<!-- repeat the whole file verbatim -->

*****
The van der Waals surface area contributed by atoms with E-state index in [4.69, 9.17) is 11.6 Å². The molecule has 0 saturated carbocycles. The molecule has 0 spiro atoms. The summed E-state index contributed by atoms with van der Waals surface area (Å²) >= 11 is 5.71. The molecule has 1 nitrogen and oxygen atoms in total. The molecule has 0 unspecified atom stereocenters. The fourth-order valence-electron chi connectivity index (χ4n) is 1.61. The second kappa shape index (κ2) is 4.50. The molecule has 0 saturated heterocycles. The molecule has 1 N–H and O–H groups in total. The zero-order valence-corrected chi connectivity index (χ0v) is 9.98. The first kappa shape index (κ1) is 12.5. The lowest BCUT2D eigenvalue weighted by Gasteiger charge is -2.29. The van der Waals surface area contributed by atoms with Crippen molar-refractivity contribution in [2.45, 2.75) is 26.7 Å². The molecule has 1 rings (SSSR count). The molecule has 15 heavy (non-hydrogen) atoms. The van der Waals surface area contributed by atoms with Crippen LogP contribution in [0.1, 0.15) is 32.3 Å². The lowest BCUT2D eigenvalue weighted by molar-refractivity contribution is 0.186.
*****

The van der Waals surface area contributed by atoms with E-state index in [4.69, 9.17) is 11.6 Å². The molecule has 0 saturated carbocycles. The molecule has 0 spiro atoms. The summed E-state index contributed by atoms with van der Waals surface area (Å²) >= 11 is 5.71. The molecule has 1 nitrogen and oxygen atoms in total. The molecule has 0 unspecified atom stereocenters. The fourth-order valence-electron chi connectivity index (χ4n) is 1.61. The second kappa shape index (κ2) is 4.50. The molecule has 0 saturated heterocycles. The molecule has 1 N–H and O–H groups in total. The zero-order valence-corrected chi connectivity index (χ0v) is 9.98. The first kappa shape index (κ1) is 12.5. The lowest BCUT2D eigenvalue weighted by Gasteiger charge is -2.29. The van der Waals surface area contributed by atoms with Crippen molar-refractivity contribution in [2.45, 2.75) is 26.7 Å². The molecule has 1 rings (SSSR count). The molecule has 15 heavy (non-hydrogen) atoms. The van der Waals surface area contributed by atoms with Crippen LogP contribution in [0.1, 0.15) is 32.3 Å². The lowest BCUT2D eigenvalue weighted by molar-refractivity contribution is 0.186.